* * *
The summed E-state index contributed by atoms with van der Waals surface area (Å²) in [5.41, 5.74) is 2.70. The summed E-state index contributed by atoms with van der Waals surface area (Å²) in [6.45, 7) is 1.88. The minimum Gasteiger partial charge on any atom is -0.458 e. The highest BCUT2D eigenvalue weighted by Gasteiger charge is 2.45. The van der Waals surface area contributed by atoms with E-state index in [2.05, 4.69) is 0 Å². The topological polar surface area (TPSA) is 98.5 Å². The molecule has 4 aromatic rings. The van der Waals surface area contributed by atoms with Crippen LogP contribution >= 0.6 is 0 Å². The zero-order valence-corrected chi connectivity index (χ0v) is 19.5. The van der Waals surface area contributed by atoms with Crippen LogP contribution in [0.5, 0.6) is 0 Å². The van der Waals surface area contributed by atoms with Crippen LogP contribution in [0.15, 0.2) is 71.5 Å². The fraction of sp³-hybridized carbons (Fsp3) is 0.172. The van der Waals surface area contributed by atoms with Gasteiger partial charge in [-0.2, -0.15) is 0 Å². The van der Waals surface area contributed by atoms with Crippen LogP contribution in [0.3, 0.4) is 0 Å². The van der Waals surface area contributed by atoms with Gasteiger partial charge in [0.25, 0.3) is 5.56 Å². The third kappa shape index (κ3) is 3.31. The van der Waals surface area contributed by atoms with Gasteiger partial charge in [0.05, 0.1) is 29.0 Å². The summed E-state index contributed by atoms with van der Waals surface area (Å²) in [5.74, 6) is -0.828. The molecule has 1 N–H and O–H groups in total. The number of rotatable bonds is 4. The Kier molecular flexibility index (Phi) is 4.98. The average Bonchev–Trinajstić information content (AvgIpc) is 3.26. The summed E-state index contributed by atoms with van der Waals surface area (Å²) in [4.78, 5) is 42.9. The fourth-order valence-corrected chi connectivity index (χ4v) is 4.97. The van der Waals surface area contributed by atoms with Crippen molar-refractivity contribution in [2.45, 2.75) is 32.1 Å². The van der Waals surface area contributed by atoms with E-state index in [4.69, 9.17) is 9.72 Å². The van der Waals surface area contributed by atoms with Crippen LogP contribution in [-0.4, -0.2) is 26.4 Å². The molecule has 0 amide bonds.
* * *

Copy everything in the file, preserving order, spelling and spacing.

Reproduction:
The summed E-state index contributed by atoms with van der Waals surface area (Å²) in [5.41, 5.74) is 2.70. The summed E-state index contributed by atoms with van der Waals surface area (Å²) in [6.45, 7) is 1.88. The minimum Gasteiger partial charge on any atom is -0.458 e. The highest BCUT2D eigenvalue weighted by Gasteiger charge is 2.45. The van der Waals surface area contributed by atoms with E-state index in [2.05, 4.69) is 0 Å². The topological polar surface area (TPSA) is 98.5 Å². The molecule has 4 aromatic rings. The van der Waals surface area contributed by atoms with Crippen LogP contribution >= 0.6 is 0 Å². The zero-order valence-corrected chi connectivity index (χ0v) is 19.5. The van der Waals surface area contributed by atoms with Crippen LogP contribution in [0.5, 0.6) is 0 Å². The van der Waals surface area contributed by atoms with Crippen LogP contribution in [0.15, 0.2) is 71.5 Å². The fraction of sp³-hybridized carbons (Fsp3) is 0.172. The van der Waals surface area contributed by atoms with Gasteiger partial charge in [-0.2, -0.15) is 0 Å². The van der Waals surface area contributed by atoms with Crippen LogP contribution in [0.3, 0.4) is 0 Å². The van der Waals surface area contributed by atoms with Gasteiger partial charge in [0.25, 0.3) is 5.56 Å². The third kappa shape index (κ3) is 3.31. The van der Waals surface area contributed by atoms with Gasteiger partial charge in [0.05, 0.1) is 29.0 Å². The summed E-state index contributed by atoms with van der Waals surface area (Å²) in [5.74, 6) is -0.828. The molecule has 1 N–H and O–H groups in total. The number of rotatable bonds is 4. The Kier molecular flexibility index (Phi) is 4.98. The average Bonchev–Trinajstić information content (AvgIpc) is 3.26. The summed E-state index contributed by atoms with van der Waals surface area (Å²) in [4.78, 5) is 42.9. The fourth-order valence-corrected chi connectivity index (χ4v) is 4.97. The van der Waals surface area contributed by atoms with Crippen molar-refractivity contribution in [2.45, 2.75) is 32.1 Å². The van der Waals surface area contributed by atoms with E-state index in [4.69, 9.17) is 9.72 Å². The van der Waals surface area contributed by atoms with Crippen LogP contribution in [-0.4, -0.2) is 26.4 Å². The molecule has 0 amide bonds.